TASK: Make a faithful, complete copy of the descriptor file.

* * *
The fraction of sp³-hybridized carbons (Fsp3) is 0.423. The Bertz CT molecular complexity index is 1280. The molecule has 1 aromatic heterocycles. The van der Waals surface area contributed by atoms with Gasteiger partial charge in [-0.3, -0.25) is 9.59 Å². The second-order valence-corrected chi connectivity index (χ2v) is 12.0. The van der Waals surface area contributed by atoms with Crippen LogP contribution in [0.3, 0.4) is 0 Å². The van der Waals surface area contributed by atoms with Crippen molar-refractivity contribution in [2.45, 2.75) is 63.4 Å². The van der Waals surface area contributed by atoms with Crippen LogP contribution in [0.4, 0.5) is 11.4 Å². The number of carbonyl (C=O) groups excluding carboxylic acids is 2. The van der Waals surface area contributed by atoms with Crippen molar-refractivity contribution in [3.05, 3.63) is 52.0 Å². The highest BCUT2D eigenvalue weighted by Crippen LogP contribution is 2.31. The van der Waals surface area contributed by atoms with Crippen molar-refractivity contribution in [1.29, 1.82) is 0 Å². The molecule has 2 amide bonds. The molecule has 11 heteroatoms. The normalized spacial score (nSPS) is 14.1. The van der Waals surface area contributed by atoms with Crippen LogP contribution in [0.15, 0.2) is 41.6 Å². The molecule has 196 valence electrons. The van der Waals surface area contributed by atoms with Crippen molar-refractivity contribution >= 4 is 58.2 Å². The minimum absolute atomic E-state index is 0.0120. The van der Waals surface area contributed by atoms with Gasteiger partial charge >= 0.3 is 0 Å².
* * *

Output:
The fraction of sp³-hybridized carbons (Fsp3) is 0.423. The Bertz CT molecular complexity index is 1280. The molecule has 1 aromatic heterocycles. The van der Waals surface area contributed by atoms with Gasteiger partial charge in [-0.3, -0.25) is 9.59 Å². The second-order valence-corrected chi connectivity index (χ2v) is 12.0. The van der Waals surface area contributed by atoms with Crippen LogP contribution in [0.3, 0.4) is 0 Å². The van der Waals surface area contributed by atoms with Crippen molar-refractivity contribution in [2.45, 2.75) is 63.4 Å². The van der Waals surface area contributed by atoms with Crippen LogP contribution in [0.4, 0.5) is 11.4 Å². The number of carbonyl (C=O) groups excluding carboxylic acids is 2. The van der Waals surface area contributed by atoms with Crippen molar-refractivity contribution in [3.05, 3.63) is 52.0 Å². The highest BCUT2D eigenvalue weighted by Crippen LogP contribution is 2.31. The van der Waals surface area contributed by atoms with Crippen molar-refractivity contribution in [1.29, 1.82) is 0 Å². The molecule has 2 amide bonds. The molecule has 11 heteroatoms. The normalized spacial score (nSPS) is 14.1. The van der Waals surface area contributed by atoms with Crippen LogP contribution in [0.15, 0.2) is 41.6 Å². The molecule has 196 valence electrons. The van der Waals surface area contributed by atoms with Crippen molar-refractivity contribution >= 4 is 58.2 Å². The minimum absolute atomic E-state index is 0.0120. The van der Waals surface area contributed by atoms with Gasteiger partial charge >= 0.3 is 0 Å².